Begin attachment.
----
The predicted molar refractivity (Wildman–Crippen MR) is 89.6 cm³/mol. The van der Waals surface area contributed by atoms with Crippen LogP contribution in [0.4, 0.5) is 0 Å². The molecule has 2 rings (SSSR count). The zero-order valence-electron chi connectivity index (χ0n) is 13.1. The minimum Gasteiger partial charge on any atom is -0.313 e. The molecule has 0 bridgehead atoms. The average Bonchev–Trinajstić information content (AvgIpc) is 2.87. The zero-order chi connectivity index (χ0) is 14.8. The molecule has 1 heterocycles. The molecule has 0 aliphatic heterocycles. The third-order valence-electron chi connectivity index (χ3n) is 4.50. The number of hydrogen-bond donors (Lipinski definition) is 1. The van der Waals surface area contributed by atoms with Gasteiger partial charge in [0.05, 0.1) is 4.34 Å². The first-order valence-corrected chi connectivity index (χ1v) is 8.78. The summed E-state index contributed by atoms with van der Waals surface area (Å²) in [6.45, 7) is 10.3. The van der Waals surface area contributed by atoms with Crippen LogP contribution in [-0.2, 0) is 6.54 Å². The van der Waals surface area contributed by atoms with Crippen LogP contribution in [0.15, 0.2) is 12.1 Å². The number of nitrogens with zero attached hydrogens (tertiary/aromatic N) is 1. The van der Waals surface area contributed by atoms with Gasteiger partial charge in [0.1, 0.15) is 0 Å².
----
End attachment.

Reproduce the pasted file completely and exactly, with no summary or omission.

The predicted molar refractivity (Wildman–Crippen MR) is 89.6 cm³/mol. The van der Waals surface area contributed by atoms with Crippen LogP contribution in [0.4, 0.5) is 0 Å². The molecule has 2 rings (SSSR count). The zero-order valence-electron chi connectivity index (χ0n) is 13.1. The minimum Gasteiger partial charge on any atom is -0.313 e. The molecule has 0 bridgehead atoms. The average Bonchev–Trinajstić information content (AvgIpc) is 2.87. The zero-order chi connectivity index (χ0) is 14.8. The molecule has 1 heterocycles. The molecule has 0 aliphatic heterocycles. The third-order valence-electron chi connectivity index (χ3n) is 4.50. The number of hydrogen-bond donors (Lipinski definition) is 1. The van der Waals surface area contributed by atoms with Gasteiger partial charge in [0.05, 0.1) is 4.34 Å². The first-order valence-corrected chi connectivity index (χ1v) is 8.78. The summed E-state index contributed by atoms with van der Waals surface area (Å²) in [6.45, 7) is 10.3. The van der Waals surface area contributed by atoms with Crippen LogP contribution in [-0.2, 0) is 6.54 Å². The van der Waals surface area contributed by atoms with Crippen LogP contribution in [0.15, 0.2) is 12.1 Å². The number of nitrogens with zero attached hydrogens (tertiary/aromatic N) is 1. The van der Waals surface area contributed by atoms with Gasteiger partial charge in [0.1, 0.15) is 0 Å².